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04.27.17

SC poet laureate Marjory Wentworth praises student writing in new anthology

            “If everyone could read the entries for this year’s South Carolina High School Writing Contest, they would feel better about our future.” Thus begins Marjory Wentworth, the state’s poet laureate, in her foreword for Writing South Carolina: Selections from the Second High School Writing Contest.

            Released this spring by the University of South Carolina Press, volume 2 of Writing South Carolina includes the work of 29 high school juniors and seniors who were finalists in the annual competition during the 2014-15 school year. As with the preceding and following contests, students respond – in no more than 750 words—to a single question: “How can we make South Carolina better?” Wentworth, grand judge that year, described her surprise and pleasure about the submissions she read. Her foreword continues:

            “We all worry that young people don’t read the newspaper or care about politics or social issues; these fine essays, poems, and stories prove otherwise. These students are passionate about social justice issues, and they understand the complex links between politics, public spending, and public policy. Their empathy for the least fortunate among us is deeply felt. This is what touched me the most about their writing.”

            Presented by the South Carolina Honors College and USC Press, the contest is open to juniors and seniors in public, private, and home schools. The late Pat Conroy, the novelist who introduced the South Carolina lowcountry to readers across the globe, was the contest’s first grand judge. Subsequent judges, like Conroy and Wentworth, are acclaimed South Carolina writers: novelist Mary Alice Monroe, poet Nikky Finney, and short story writer Pam Durban. All write the forewords for the student anthologies.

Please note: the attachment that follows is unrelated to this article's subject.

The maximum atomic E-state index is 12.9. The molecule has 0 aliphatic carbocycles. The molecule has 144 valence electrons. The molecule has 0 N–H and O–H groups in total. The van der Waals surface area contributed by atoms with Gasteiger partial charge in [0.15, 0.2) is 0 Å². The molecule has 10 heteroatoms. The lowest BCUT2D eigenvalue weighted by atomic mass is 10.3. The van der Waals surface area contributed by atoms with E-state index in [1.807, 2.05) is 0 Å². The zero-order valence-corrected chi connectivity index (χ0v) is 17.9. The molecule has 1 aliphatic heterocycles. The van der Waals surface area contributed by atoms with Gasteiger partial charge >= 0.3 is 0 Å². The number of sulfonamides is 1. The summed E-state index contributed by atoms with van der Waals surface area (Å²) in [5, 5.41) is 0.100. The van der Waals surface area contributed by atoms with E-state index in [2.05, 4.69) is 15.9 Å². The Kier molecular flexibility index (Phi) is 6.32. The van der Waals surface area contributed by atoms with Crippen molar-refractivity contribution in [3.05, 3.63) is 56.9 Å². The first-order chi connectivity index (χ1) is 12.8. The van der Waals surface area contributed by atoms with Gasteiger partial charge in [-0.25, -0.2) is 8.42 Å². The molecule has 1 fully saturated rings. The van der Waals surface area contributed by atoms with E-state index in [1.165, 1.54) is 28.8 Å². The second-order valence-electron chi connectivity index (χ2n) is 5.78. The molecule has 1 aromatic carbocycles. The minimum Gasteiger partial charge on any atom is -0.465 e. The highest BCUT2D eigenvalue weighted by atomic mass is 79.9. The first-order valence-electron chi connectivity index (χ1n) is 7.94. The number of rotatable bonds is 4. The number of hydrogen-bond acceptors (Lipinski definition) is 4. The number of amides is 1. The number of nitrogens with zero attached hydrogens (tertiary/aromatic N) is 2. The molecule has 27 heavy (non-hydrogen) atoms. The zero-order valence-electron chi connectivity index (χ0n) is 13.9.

Many topics are tackled in the collection, from racism, child abuse, and protecting the environment to the need to teach tolerance, fine arts and foreign languages. Abigail Fourspring, a senior at the time, won first place in her class with her poem “The Guiding Hand” and her impromptu essay, “Finding Meaning through Mersault.” A student at Riverside High in Greer, Fourspring received the Walter Edgar Award, funded by SCHC alumni Thad Westbrook. Charish Cauley, then a junior at Saluda High, won first place in her class with her essays, “Seven Hours and Twenty Minutes” and “The Gift of Eternal Life.” She received the Dorothy Skelton Williams Award, funded by an anonymous donor in memory of a dedicated upstate elementary school principal.

            Now in its fourth year, the contest has grown from 23 finalists (out of a large pool of submissions) during 2013-14 to 71 finalists (from a larger pool) in 2016-17. Steven Lynn, dean of the SCHC, started the program to provide a competition for students that wasn’t sports-related. Since then, the Pat Conroy Literary Center and the South Carolina State Library have joined the program as presenting sponsors.

            Writing South Carolina: Selections from the South Carolina High School Writing Contest can be ordered from USC Press by calling 800/768-2500.

 

Photo credit: Andrew Allen, 2015